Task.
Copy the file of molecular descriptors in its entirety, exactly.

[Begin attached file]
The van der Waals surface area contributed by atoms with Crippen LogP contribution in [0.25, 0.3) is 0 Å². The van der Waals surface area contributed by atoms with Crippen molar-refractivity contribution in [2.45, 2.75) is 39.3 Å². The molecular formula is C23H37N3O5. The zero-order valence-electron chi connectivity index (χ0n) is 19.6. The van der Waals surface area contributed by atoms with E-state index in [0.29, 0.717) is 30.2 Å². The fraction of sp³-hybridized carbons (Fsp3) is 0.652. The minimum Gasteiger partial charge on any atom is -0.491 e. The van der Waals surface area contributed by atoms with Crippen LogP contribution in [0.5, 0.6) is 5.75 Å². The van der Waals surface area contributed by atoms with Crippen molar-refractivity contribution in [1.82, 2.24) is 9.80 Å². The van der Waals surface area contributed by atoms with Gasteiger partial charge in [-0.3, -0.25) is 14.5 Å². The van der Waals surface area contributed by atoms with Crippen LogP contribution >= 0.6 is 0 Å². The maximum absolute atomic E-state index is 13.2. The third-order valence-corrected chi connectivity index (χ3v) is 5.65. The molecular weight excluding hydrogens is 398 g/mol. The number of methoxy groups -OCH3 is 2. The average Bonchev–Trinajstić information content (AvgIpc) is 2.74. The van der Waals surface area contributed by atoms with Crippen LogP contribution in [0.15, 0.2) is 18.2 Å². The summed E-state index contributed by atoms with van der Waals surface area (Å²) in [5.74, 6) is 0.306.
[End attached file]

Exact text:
The van der Waals surface area contributed by atoms with Crippen LogP contribution in [0.25, 0.3) is 0 Å². The van der Waals surface area contributed by atoms with Crippen molar-refractivity contribution in [2.45, 2.75) is 39.3 Å². The molecular formula is C23H37N3O5. The zero-order valence-electron chi connectivity index (χ0n) is 19.6. The van der Waals surface area contributed by atoms with E-state index in [0.29, 0.717) is 30.2 Å². The fraction of sp³-hybridized carbons (Fsp3) is 0.652. The minimum Gasteiger partial charge on any atom is -0.491 e. The van der Waals surface area contributed by atoms with Crippen LogP contribution in [0.5, 0.6) is 5.75 Å². The van der Waals surface area contributed by atoms with Crippen molar-refractivity contribution in [1.82, 2.24) is 9.80 Å². The van der Waals surface area contributed by atoms with Gasteiger partial charge in [-0.3, -0.25) is 14.5 Å². The van der Waals surface area contributed by atoms with Crippen LogP contribution >= 0.6 is 0 Å². The maximum absolute atomic E-state index is 13.2. The third-order valence-corrected chi connectivity index (χ3v) is 5.65. The molecular weight excluding hydrogens is 398 g/mol. The number of methoxy groups -OCH3 is 2. The average Bonchev–Trinajstić information content (AvgIpc) is 2.74. The van der Waals surface area contributed by atoms with Crippen LogP contribution in [0.15, 0.2) is 18.2 Å². The summed E-state index contributed by atoms with van der Waals surface area (Å²) in [5.74, 6) is 0.306.